“Sentence first, verdict after!” cried the Queen in Lewis Carroll’s “Alice’s Adventures in Wonderland.”
The Queen would fit well in cyber-world.
In the fast-paced online courtroom of social media and the Internet, there’s no need for witnesses to actually be present at the scene of the crime, and they don’t need to be troubled by cumbersome facts that haven’t been proved! Everyone gets to be judge and jury meting out sentences from the comfort of our homes. We have a swift court of public opinion, and it’s cheap too — no lawyer fees necessary to participate in publicly shaming someone.
There actually may be a benefit in some of these cases. Raising public awareness about injustice, prejudice, cruelty to animals, and the greed of big banks, etc., can and has helped bring about needed change through the power of social media.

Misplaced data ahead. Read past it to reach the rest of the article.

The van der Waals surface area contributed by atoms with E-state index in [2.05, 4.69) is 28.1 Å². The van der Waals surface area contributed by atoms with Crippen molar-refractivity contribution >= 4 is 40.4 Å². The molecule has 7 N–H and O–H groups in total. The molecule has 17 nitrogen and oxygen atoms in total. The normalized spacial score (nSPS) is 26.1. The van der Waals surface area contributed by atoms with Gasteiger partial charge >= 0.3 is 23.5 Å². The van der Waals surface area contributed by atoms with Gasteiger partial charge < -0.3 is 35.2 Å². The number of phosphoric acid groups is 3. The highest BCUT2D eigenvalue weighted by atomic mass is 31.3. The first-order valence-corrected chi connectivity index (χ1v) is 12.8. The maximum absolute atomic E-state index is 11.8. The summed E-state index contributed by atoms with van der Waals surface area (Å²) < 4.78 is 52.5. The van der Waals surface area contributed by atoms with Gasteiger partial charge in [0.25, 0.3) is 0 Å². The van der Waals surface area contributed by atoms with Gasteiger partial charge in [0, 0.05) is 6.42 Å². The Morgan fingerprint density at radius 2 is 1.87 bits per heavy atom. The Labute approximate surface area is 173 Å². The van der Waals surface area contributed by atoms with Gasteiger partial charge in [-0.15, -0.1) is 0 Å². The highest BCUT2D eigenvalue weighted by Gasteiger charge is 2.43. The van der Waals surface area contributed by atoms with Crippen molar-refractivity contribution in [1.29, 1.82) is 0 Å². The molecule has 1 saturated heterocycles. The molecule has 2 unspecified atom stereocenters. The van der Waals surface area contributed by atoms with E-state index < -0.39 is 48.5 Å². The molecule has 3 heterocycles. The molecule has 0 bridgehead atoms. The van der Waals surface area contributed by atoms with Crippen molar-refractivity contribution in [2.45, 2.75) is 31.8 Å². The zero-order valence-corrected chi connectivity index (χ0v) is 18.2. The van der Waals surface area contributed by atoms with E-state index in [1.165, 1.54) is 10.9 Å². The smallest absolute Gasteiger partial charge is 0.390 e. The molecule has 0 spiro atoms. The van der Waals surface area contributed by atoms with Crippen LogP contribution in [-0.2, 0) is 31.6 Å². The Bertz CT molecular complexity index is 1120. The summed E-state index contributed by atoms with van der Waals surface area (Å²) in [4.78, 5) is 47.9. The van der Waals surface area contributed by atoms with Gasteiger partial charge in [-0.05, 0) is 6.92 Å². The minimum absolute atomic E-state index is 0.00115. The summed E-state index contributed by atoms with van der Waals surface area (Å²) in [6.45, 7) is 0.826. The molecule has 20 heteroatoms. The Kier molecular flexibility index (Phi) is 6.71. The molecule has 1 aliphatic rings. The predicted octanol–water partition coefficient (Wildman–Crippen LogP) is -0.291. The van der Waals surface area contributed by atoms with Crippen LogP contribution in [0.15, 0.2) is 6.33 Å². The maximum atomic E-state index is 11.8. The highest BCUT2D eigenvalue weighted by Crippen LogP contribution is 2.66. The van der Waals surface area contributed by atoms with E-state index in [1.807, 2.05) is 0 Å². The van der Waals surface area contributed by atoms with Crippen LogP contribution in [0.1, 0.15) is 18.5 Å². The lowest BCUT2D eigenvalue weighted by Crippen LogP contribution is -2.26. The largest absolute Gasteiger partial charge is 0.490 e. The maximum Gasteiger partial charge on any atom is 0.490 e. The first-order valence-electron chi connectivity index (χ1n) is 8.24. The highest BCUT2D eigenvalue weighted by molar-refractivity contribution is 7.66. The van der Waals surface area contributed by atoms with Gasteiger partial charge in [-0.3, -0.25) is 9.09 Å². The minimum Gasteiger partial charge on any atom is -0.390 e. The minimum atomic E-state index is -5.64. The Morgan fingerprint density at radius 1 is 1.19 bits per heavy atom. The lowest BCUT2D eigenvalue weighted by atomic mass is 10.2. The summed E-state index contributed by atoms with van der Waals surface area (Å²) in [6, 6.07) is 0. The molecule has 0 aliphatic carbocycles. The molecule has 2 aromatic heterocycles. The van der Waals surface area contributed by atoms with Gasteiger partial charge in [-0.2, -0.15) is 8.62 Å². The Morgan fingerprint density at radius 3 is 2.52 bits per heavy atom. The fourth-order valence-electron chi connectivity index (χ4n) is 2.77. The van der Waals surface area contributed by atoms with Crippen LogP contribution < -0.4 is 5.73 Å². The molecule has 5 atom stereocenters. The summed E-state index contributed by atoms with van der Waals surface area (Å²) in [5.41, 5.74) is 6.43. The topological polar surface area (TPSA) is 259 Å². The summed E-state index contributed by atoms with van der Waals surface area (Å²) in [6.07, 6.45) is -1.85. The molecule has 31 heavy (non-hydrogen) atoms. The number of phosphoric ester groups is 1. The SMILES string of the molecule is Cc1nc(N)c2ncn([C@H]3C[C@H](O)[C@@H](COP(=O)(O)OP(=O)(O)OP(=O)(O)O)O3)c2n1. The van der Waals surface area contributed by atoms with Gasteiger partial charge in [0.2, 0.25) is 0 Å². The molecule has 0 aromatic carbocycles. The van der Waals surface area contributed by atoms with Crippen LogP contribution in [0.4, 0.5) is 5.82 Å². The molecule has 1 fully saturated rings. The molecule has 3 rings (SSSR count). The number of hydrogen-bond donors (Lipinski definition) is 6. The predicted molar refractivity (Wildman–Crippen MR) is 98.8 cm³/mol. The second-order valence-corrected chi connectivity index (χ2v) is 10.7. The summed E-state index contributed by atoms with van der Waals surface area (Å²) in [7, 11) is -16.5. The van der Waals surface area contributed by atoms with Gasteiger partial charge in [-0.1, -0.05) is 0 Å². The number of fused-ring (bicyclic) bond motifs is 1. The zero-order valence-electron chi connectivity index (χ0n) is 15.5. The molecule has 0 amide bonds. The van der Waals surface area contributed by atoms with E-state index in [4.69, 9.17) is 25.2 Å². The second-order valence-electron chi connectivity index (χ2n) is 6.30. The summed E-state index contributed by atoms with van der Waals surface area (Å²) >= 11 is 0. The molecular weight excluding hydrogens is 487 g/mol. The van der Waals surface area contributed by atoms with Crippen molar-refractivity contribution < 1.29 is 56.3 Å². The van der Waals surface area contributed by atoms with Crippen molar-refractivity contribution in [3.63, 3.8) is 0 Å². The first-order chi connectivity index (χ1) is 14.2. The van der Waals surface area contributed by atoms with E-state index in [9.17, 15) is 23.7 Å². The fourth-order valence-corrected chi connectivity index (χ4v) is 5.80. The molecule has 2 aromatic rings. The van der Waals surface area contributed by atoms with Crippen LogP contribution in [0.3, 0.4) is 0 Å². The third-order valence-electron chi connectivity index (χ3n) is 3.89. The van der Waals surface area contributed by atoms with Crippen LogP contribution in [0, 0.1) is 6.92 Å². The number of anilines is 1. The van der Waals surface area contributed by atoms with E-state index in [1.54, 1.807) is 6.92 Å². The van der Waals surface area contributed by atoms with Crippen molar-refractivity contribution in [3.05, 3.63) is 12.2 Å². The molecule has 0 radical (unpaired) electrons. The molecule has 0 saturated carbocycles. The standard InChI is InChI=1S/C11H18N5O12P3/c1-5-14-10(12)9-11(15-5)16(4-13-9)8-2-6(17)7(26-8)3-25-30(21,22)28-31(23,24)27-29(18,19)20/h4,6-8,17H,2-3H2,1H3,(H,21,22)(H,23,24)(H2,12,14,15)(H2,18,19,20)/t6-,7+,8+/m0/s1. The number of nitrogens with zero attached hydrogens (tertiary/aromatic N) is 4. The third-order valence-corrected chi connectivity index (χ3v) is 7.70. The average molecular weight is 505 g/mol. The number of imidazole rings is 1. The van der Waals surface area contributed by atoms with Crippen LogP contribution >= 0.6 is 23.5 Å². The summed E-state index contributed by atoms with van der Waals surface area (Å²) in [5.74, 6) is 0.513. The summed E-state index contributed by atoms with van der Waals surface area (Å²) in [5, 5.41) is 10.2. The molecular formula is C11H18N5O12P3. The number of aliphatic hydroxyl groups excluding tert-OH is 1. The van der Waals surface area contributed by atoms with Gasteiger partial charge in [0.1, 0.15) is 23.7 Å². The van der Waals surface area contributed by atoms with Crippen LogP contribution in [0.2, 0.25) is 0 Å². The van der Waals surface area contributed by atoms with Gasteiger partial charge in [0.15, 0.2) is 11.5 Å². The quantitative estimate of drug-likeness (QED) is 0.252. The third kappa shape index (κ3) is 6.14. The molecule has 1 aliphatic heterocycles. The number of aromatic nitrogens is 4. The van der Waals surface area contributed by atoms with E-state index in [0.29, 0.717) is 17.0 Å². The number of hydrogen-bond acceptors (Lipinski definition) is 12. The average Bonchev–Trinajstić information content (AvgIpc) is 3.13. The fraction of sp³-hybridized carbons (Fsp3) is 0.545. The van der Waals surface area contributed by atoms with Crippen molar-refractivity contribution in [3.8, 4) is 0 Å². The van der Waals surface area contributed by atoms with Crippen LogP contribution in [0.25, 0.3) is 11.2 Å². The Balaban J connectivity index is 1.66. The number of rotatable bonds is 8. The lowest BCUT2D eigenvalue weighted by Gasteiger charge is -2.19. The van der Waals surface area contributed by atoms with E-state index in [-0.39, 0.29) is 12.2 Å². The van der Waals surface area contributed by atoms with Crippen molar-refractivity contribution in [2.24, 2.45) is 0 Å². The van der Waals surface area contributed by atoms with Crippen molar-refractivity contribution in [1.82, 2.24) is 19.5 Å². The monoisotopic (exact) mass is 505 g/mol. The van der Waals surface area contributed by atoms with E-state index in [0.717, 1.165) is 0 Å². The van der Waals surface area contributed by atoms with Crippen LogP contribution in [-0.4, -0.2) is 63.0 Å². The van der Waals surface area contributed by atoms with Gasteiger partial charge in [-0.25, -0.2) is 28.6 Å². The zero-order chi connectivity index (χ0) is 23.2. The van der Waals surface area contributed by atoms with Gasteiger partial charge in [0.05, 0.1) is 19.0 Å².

But when does it go too far? When does the punishment of public shaming exceed the limits of the crime? Where does mercy fit?
Is this a good time to quote the book of James, “be quick to listen and slow to speak . . .” or should we try to figure out why we are so hard on each other in the first place?